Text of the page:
First Aid Station | 2012

First Aid Station offers alternative solutions for various types of emergencies. Illustrations from the official IDF first aid booklet were altered and recreated in mild steel, suggesting new methods for evacuations of wounded soldiers and citizens. Additionally, the videos Rescue and Patient are presented at the station.


תחנת עזרה ראשונה מציעה פתרונות אלטרנטיביים לסוגים שונים של מקרי חירום.

איורים שנלקחו מפנקס עזרה ראשונה הרשמי של צה״ל, צויירו מחדש ונחתכו בפלדה על מנת להציע טכניקות חדשות לפינוי חיילים ואזרחים פצועים.

בנוסף מוצגים בתחנה שני סרטי וידאו – הצלה ופציינט.


Guernica | Mild steel, rust | 183 x 422 cm | First Aid Station, Installation view, AANDO Fine Art, Berlin | 2012
First Aid | 2 Prints on archival paper | 135 x 58 cm | Installation view, AANDO Fine Art, Berlin | 2012
Rescue | HD video, 2:30 min | Installation view, AANDO Fine Art, Berlin | 2012 | Watch Online (+Introduction)
Patient | HD video, 6:30 min | Installation view, AANDO Fine Art, Berlin | 2012 | Watch Online (+Introduction)

FIRST AID STATION | THE VAN LEER JERUSALEM INSTITUTE | Properties – Manofim 2018 | Curators: Rinat Edelstein & Lee He Shulov

Text by Rinat Edelstein 2018 | Photographs: Kira Klachki.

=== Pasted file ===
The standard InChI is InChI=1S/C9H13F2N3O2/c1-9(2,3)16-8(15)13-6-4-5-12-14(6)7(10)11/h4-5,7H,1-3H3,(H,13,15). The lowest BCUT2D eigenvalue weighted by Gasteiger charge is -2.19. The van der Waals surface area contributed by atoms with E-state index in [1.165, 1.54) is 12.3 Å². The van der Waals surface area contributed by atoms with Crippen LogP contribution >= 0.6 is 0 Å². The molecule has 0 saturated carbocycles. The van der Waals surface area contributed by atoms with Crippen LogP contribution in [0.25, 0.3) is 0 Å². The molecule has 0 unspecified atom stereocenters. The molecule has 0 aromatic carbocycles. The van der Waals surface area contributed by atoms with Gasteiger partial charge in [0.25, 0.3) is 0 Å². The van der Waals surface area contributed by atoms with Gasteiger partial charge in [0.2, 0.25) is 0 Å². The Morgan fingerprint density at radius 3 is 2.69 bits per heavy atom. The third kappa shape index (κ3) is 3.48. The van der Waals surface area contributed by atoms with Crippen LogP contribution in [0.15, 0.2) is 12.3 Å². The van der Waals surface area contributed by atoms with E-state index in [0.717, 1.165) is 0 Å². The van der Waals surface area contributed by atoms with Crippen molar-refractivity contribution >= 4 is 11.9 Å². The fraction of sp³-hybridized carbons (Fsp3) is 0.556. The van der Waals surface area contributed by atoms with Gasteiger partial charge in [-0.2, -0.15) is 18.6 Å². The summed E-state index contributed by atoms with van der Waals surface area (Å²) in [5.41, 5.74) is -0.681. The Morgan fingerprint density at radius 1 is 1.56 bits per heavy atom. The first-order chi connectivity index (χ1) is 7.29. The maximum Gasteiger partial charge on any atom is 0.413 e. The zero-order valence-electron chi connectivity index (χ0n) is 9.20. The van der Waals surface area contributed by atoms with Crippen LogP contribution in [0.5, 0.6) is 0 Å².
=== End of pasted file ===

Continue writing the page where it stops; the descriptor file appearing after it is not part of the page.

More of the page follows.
First Aid Station offers alternative solutions for various types of emergencies. The figures in the work are based on illustrations taken from official first-aid handbook of the Israel Defense Forces, created in order to propose new techniques for the evacuation of wounded soldiers and civilians. From a distance, the figures look as though they are drawn in fine black line, but from close up one can see that they are made by iron cut, accumulate rust, and are different from the fragile and refined image. Ben Ron’s first aid solutions do not work. Her figures are dismembered and distorted. The frozen gaze on the figures’ faces and injured bodies, combined with the grotesque poses in which they are placed, attest to irreparable wounds, a failed attempt to reassemble a body that can never be the same again. Ben Ron’s focus on the moment of injury, the moment of horror when it is clear that nothing in the body or the soul  will ever return to normal, presents the attempts to provide first aid as meaningless, an illusion that the broken body can be repaired with the help of operating instructions, good intentions, and a band aid. Ben Ron’s choice to linger on this critical moment, with images of wounded soldiers and cold, sterile directions that are supposed to cure the incurable, raises questions about how these figures got into this situation in the first place? Is it possible to get out of it? And most of all, could all of this have been avoided? Ben Ron raises these questions in every figure that is artificially and absurdly reconstructed and thus in a reverse act, instead of the drawings in the first aid manual being of use, her figures become a kind of manual for prevention. Every figure confronts the viewer with the question of the necessity of fighting, in any war that regularly leaves behind wounded soldiers, human beings who live in the aftermath of the trauma.